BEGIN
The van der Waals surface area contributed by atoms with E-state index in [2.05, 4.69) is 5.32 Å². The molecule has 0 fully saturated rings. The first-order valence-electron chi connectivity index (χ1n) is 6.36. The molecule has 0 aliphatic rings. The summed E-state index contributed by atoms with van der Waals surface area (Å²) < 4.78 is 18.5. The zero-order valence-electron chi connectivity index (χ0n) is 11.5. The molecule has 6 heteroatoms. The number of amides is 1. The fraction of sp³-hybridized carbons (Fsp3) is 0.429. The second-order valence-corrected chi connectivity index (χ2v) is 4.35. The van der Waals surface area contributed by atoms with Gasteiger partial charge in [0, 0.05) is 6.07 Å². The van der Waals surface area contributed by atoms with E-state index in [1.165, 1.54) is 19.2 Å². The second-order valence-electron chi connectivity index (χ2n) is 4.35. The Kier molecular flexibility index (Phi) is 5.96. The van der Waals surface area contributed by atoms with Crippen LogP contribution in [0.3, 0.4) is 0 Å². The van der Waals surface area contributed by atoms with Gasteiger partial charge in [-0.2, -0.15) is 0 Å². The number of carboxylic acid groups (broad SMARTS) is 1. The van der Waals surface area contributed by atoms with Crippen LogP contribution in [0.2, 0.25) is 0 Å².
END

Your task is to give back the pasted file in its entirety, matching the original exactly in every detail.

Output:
The van der Waals surface area contributed by atoms with E-state index in [2.05, 4.69) is 5.32 Å². The molecule has 0 fully saturated rings. The first-order valence-electron chi connectivity index (χ1n) is 6.36. The molecule has 0 aliphatic rings. The summed E-state index contributed by atoms with van der Waals surface area (Å²) < 4.78 is 18.5. The zero-order valence-electron chi connectivity index (χ0n) is 11.5. The molecule has 6 heteroatoms. The number of amides is 1. The fraction of sp³-hybridized carbons (Fsp3) is 0.429. The second-order valence-corrected chi connectivity index (χ2v) is 4.35. The van der Waals surface area contributed by atoms with Gasteiger partial charge in [0, 0.05) is 6.07 Å². The van der Waals surface area contributed by atoms with E-state index in [1.165, 1.54) is 19.2 Å². The second-order valence-electron chi connectivity index (χ2n) is 4.35. The Kier molecular flexibility index (Phi) is 5.96. The van der Waals surface area contributed by atoms with Crippen LogP contribution in [0.3, 0.4) is 0 Å². The van der Waals surface area contributed by atoms with Gasteiger partial charge in [-0.2, -0.15) is 0 Å². The number of carboxylic acid groups (broad SMARTS) is 1. The van der Waals surface area contributed by atoms with Crippen LogP contribution in [0.2, 0.25) is 0 Å².